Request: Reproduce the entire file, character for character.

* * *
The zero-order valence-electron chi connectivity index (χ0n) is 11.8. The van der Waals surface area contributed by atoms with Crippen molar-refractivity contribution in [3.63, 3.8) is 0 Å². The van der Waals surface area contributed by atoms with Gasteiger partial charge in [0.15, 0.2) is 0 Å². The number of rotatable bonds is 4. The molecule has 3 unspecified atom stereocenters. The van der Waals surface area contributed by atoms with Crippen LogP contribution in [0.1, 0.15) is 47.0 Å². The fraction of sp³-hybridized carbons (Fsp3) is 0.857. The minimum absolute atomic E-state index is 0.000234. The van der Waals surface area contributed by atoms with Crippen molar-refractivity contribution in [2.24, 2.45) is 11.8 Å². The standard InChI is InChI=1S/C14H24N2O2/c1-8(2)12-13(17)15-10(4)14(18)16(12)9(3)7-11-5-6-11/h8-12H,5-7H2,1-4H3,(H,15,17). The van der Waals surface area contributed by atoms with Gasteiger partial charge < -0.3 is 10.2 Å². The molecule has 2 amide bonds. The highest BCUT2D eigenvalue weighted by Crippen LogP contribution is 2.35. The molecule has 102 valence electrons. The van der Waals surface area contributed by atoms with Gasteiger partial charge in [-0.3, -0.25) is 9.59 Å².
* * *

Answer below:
The zero-order valence-electron chi connectivity index (χ0n) is 11.8. The van der Waals surface area contributed by atoms with Crippen molar-refractivity contribution in [3.63, 3.8) is 0 Å². The van der Waals surface area contributed by atoms with Gasteiger partial charge in [0.15, 0.2) is 0 Å². The number of rotatable bonds is 4. The molecule has 3 unspecified atom stereocenters. The van der Waals surface area contributed by atoms with Crippen LogP contribution in [0.1, 0.15) is 47.0 Å². The fraction of sp³-hybridized carbons (Fsp3) is 0.857. The minimum absolute atomic E-state index is 0.000234. The van der Waals surface area contributed by atoms with Crippen molar-refractivity contribution in [2.24, 2.45) is 11.8 Å². The standard InChI is InChI=1S/C14H24N2O2/c1-8(2)12-13(17)15-10(4)14(18)16(12)9(3)7-11-5-6-11/h8-12H,5-7H2,1-4H3,(H,15,17). The van der Waals surface area contributed by atoms with Gasteiger partial charge < -0.3 is 10.2 Å². The molecule has 2 amide bonds. The highest BCUT2D eigenvalue weighted by Crippen LogP contribution is 2.35. The molecule has 102 valence electrons. The van der Waals surface area contributed by atoms with Gasteiger partial charge in [-0.3, -0.25) is 9.59 Å².